1 
2...
3 
4// Get any input values that may have been set.
5$inputData = Input::all();
6 
7// Hidden form data.
8$hiddenFormData = '';
9 
10// Here we are going to remove the 'page' value if it has been set,
11// since we have our own textbox named 'page'.
12unset($inputData['page']);
13 
14...

"Wait! What's with that unset() thing on that last line there? We didn't talk about that?!" you say. Calm down, its okay. We need to remove the page variable from the input array we receive, since the user will be entering it in themselves.

Now all we need to do is generate the actual hidden form elements! Well, we can do that like this (this goes after the unset line inside the compose($view) method):

1 
2...
3 
4// Loop over all the remaining input items and create hidden form input
5// elements that we will need in our paginator.
6foreach($inputData as $inputName => $inputValue)
7{
8 if (is_array($inputValue))
9 {
10 if (count($inputValue) > 0)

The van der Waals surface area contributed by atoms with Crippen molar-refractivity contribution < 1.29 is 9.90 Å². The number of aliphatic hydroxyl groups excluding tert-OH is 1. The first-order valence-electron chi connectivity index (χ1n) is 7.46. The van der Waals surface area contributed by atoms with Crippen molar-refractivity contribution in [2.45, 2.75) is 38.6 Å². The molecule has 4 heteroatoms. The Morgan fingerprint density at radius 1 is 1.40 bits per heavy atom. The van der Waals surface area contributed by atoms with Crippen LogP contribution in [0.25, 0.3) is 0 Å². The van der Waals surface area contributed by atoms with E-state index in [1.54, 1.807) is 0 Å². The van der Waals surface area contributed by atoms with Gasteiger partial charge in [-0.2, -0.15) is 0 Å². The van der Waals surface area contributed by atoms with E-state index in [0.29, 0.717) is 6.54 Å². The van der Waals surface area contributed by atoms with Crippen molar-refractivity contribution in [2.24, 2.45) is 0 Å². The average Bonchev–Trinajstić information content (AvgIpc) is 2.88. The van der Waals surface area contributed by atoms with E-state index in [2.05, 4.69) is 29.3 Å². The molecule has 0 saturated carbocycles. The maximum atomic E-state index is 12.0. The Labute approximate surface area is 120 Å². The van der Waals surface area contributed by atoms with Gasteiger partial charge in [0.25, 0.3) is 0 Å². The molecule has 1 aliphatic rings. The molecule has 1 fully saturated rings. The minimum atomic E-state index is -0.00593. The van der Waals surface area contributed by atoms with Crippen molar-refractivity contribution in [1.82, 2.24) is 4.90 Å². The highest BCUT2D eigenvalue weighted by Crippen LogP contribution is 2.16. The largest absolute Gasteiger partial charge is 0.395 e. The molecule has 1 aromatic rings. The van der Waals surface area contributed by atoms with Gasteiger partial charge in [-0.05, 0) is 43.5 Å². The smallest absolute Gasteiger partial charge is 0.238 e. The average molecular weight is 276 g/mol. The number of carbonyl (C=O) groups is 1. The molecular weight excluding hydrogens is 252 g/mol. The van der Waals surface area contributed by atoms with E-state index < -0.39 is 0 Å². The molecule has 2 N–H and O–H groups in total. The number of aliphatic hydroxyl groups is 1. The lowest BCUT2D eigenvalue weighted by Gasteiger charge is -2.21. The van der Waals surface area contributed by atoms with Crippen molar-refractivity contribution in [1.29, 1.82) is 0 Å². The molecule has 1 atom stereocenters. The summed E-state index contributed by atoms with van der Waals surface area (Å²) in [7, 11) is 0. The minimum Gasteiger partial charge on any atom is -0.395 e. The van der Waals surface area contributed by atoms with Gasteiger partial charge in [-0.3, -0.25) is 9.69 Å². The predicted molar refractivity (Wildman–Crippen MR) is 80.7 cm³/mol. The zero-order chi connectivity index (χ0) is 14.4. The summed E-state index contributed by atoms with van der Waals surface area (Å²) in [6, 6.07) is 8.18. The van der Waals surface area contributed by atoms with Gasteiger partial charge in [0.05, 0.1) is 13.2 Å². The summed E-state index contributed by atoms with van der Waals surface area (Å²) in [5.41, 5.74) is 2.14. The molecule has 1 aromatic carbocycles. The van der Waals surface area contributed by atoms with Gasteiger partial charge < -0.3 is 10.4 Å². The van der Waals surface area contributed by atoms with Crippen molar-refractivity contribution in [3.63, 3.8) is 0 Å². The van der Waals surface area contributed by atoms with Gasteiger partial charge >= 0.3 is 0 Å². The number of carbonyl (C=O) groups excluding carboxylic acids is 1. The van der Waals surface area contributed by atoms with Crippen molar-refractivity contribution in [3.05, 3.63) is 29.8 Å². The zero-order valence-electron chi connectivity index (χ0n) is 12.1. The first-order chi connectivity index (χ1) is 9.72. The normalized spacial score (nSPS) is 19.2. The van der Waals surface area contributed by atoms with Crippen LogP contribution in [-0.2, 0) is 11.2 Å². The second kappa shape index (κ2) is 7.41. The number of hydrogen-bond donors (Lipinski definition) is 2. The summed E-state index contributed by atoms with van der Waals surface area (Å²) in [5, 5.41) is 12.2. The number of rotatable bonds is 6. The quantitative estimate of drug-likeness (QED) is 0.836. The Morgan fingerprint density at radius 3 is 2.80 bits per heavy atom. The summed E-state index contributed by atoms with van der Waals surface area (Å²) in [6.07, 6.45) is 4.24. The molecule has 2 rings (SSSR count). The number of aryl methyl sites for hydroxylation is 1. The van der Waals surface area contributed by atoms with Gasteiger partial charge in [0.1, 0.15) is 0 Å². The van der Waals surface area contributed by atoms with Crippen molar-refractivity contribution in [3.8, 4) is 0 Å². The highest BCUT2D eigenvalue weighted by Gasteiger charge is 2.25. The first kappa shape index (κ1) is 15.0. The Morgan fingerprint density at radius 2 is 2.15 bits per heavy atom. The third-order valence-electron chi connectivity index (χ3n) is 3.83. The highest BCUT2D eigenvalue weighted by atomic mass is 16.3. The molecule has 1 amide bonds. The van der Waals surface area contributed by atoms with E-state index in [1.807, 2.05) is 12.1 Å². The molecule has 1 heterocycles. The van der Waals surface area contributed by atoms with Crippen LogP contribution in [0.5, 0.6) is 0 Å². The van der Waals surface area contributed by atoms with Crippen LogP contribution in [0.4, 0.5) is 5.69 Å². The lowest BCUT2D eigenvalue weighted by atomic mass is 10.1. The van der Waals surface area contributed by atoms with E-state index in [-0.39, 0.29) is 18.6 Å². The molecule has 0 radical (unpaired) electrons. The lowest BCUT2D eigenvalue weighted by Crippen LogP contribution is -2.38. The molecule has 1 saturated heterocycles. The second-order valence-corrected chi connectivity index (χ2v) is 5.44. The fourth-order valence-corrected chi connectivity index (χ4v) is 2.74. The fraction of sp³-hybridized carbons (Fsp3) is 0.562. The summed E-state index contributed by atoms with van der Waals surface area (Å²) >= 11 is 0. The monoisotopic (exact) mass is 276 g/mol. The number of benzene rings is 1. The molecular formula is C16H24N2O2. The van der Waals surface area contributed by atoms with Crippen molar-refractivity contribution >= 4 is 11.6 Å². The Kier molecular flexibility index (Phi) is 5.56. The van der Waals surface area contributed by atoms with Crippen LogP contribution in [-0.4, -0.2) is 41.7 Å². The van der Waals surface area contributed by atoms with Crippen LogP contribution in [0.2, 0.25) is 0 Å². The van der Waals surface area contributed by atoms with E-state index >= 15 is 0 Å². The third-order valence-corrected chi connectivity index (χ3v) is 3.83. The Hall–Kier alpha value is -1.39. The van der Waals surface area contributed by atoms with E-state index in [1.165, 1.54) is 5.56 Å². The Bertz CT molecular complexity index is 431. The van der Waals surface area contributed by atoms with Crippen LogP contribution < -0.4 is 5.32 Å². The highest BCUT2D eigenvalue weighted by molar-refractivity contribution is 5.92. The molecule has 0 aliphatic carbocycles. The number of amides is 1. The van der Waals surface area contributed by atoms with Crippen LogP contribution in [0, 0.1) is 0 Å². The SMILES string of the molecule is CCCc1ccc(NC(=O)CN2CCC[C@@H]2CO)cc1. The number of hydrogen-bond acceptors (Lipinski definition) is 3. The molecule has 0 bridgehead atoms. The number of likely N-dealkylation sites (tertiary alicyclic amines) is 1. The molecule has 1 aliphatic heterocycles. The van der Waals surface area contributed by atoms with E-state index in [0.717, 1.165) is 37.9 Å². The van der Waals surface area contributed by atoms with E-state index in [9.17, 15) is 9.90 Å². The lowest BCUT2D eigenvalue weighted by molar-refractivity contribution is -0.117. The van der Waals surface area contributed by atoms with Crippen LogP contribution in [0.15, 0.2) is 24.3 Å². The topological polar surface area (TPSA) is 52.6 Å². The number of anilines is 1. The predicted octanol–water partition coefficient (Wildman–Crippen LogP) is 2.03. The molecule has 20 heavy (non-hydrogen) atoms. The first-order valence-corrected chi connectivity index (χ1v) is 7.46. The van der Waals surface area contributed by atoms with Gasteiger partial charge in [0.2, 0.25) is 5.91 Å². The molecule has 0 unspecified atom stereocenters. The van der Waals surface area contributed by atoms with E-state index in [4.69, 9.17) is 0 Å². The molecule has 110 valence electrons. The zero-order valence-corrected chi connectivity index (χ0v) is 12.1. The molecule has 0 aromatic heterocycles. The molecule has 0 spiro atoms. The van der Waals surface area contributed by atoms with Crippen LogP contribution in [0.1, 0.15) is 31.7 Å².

11 {
12 foreach($inputValue as $nestedValue)
13 {
14 $hiddenFormData .= Form::hidden($inputName.'[]', $nestedValue);
15 }
16 }
17 }
18 else
19 {
20 $hiddenFormData .= Form::hidden($inputName, $inputValue);
21 }
22}
23 
24$view->with('hiddenPaginatorInputFields', $hiddenFormData);
25 
26...

This might look a little confusing right now, but its not that bad. What we are doing is iterating over the values stored in the $inputData array, and storing the key in a variable named $inputName and storing the value in the variable $inputValue. Ignoring the if statement for now, we are simply creating an HTML fragment using Form::hidden by passing the values stored in $inputName and $inputValue.